Windows have come a long way from the single-pane, aluminum-framed units of 40 years ago. Today’s windows boast high-performance coatings, tints, gas fills, suspended films, spacers, and frame material options, with a variation of specs that enable pros to finely tune and optimize window placement and performance depending on a wall elevation’s orientation and exposure to the sun.
Except very few builders do that; the vast majority choose the same performance values for every window in the house. And why shouldn’t they? In addition to cost and convenience issues, the latest rules to qualify for federal energy tax credits and the Energy Star for Homes program make no distinction—and for the tax credits, not even for different climate zones—among window values and options beyond a maximum U-factor and solar heat gain coefficient (SHGC). Even the two prevailing green building certification rating systems, LEED for Homes and the National Green Building Standard, defer to National Fenestration Rating Council or Energy Star criteria for window values as a prerequisite to certification (albeit with climate zone and glazing ratio exceptions).
Both rating systems do offer extra credit for windows with higher performance values and allow “any” SHGC value in northern climates, but make only scant mention of passive solar design as a hedge against heating energy demand.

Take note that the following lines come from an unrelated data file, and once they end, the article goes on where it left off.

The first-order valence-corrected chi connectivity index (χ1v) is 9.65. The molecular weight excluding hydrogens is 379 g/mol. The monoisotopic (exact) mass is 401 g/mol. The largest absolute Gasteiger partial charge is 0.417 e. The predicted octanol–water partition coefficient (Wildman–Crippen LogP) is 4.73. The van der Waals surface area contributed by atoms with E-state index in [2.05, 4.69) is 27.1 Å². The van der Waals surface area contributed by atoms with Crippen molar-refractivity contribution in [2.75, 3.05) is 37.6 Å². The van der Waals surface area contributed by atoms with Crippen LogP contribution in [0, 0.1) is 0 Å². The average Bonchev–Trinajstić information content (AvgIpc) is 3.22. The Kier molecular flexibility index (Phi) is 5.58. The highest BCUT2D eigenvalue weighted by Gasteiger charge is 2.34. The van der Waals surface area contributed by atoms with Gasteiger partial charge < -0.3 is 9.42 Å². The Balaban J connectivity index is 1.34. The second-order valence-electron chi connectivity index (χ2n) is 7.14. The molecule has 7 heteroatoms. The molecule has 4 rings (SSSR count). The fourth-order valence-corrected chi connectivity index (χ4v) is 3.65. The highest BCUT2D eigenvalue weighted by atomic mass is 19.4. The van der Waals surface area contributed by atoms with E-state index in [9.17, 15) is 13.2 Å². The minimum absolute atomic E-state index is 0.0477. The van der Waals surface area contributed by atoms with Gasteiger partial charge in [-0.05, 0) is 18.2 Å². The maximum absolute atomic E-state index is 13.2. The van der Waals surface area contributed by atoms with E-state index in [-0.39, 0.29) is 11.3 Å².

Setting and promoting common denominators for U-value and SHGC has, in turn, prompted window manufacturers to focus on selling products that meet those standards and qualify for tax credits and other financial incentives, even though they have every commercially available glazing configuration at their disposal.
“They want to supply one product for all orientations, or for the whole country,” says Dariush Arasteh, deputy leader of the Windows & Daylighting Group at Lawrence Berkeley National Laboratory (LBL). “It’s the most efficient thing for them to do in terms of manufacturing and distribution.”
Suppliers don’t disagree. “It’s more economical to buy and sell and stock the most popular glass options than stocking a wider range of glass,” says Kevin Vilhauer, an engineer with Milgard Windows.
Which begs the question: Are there enough reasons to consider each elevation’s exposure when specifying windows to offset the convenience and cost incentives, from tax credits to volume discounts, of ordering across-the-board performance values for the whole house?